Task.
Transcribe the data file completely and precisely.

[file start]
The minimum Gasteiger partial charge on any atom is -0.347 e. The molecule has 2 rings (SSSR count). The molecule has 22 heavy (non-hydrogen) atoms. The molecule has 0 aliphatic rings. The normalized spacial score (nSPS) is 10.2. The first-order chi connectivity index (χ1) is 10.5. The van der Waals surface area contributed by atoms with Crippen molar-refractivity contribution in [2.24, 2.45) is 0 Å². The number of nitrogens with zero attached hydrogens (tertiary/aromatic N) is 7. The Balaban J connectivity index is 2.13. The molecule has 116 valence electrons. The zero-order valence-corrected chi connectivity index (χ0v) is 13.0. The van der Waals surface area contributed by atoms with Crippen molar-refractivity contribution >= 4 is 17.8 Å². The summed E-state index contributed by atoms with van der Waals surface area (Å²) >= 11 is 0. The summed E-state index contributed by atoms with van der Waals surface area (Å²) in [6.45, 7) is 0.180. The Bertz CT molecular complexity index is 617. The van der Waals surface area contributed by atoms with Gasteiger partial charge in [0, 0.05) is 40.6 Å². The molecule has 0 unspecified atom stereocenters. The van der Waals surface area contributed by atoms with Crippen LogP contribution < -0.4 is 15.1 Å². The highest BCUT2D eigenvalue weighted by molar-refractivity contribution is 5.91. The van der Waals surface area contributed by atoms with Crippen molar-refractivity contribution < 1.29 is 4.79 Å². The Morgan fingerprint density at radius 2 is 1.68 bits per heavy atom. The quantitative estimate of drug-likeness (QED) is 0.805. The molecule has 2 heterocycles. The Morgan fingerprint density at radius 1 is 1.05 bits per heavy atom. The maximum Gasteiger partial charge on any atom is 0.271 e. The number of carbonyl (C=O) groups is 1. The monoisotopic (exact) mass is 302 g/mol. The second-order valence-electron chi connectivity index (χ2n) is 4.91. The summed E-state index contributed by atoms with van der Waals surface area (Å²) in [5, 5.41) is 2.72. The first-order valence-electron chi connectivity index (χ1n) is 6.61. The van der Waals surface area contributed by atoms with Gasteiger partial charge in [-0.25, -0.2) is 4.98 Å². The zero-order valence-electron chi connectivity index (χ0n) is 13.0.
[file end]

The minimum Gasteiger partial charge on any atom is -0.347 e. The molecule has 2 rings (SSSR count). The molecule has 22 heavy (non-hydrogen) atoms. The molecule has 0 aliphatic rings. The normalized spacial score (nSPS) is 10.2. The first-order chi connectivity index (χ1) is 10.5. The van der Waals surface area contributed by atoms with Crippen molar-refractivity contribution in [2.24, 2.45) is 0 Å². The number of nitrogens with zero attached hydrogens (tertiary/aromatic N) is 7. The Balaban J connectivity index is 2.13. The molecule has 116 valence electrons. The zero-order valence-corrected chi connectivity index (χ0v) is 13.0. The van der Waals surface area contributed by atoms with Crippen molar-refractivity contribution >= 4 is 17.8 Å². The summed E-state index contributed by atoms with van der Waals surface area (Å²) >= 11 is 0. The summed E-state index contributed by atoms with van der Waals surface area (Å²) in [6.45, 7) is 0.180. The Bertz CT molecular complexity index is 617. The van der Waals surface area contributed by atoms with Gasteiger partial charge in [0, 0.05) is 40.6 Å². The molecule has 0 unspecified atom stereocenters. The van der Waals surface area contributed by atoms with Crippen LogP contribution < -0.4 is 15.1 Å². The highest BCUT2D eigenvalue weighted by molar-refractivity contribution is 5.91. The van der Waals surface area contributed by atoms with Crippen molar-refractivity contribution < 1.29 is 4.79 Å². The Morgan fingerprint density at radius 2 is 1.68 bits per heavy atom. The quantitative estimate of drug-likeness (QED) is 0.805. The molecule has 2 heterocycles. The Morgan fingerprint density at radius 1 is 1.05 bits per heavy atom. The maximum Gasteiger partial charge on any atom is 0.271 e. The number of carbonyl (C=O) groups is 1. The monoisotopic (exact) mass is 302 g/mol. The second-order valence-electron chi connectivity index (χ2n) is 4.91. The summed E-state index contributed by atoms with van der Waals surface area (Å²) in [5, 5.41) is 2.72. The first-order valence-electron chi connectivity index (χ1n) is 6.61. The van der Waals surface area contributed by atoms with Gasteiger partial charge in [-0.25, -0.2) is 4.98 Å². The zero-order valence-electron chi connectivity index (χ0n) is 13.0.